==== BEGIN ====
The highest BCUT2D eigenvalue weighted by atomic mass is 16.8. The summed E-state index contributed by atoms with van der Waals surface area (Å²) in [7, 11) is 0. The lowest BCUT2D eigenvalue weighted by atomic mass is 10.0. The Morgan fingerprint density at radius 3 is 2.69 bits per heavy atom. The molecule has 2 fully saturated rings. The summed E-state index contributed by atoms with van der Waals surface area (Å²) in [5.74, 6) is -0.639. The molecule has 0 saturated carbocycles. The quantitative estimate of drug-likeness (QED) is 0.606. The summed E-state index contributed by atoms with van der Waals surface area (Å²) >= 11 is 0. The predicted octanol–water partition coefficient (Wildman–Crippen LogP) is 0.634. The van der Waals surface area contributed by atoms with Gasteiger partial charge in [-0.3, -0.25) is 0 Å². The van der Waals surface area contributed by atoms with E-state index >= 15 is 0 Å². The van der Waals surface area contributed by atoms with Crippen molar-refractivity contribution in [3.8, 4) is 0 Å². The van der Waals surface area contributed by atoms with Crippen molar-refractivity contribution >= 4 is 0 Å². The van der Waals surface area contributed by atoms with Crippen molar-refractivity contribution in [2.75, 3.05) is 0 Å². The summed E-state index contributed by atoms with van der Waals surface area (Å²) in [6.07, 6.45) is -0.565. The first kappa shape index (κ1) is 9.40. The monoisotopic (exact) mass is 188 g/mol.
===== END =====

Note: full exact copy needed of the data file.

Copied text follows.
The highest BCUT2D eigenvalue weighted by atomic mass is 16.8. The summed E-state index contributed by atoms with van der Waals surface area (Å²) in [7, 11) is 0. The lowest BCUT2D eigenvalue weighted by atomic mass is 10.0. The Morgan fingerprint density at radius 3 is 2.69 bits per heavy atom. The molecule has 2 fully saturated rings. The summed E-state index contributed by atoms with van der Waals surface area (Å²) in [5.74, 6) is -0.639. The molecule has 0 saturated carbocycles. The quantitative estimate of drug-likeness (QED) is 0.606. The summed E-state index contributed by atoms with van der Waals surface area (Å²) >= 11 is 0. The predicted octanol–water partition coefficient (Wildman–Crippen LogP) is 0.634. The van der Waals surface area contributed by atoms with Gasteiger partial charge in [-0.3, -0.25) is 0 Å². The van der Waals surface area contributed by atoms with E-state index >= 15 is 0 Å². The van der Waals surface area contributed by atoms with Crippen molar-refractivity contribution in [3.8, 4) is 0 Å². The van der Waals surface area contributed by atoms with Crippen molar-refractivity contribution >= 4 is 0 Å². The van der Waals surface area contributed by atoms with Crippen molar-refractivity contribution in [2.75, 3.05) is 0 Å². The summed E-state index contributed by atoms with van der Waals surface area (Å²) in [6.07, 6.45) is -0.565. The first kappa shape index (κ1) is 9.40. The monoisotopic (exact) mass is 188 g/mol.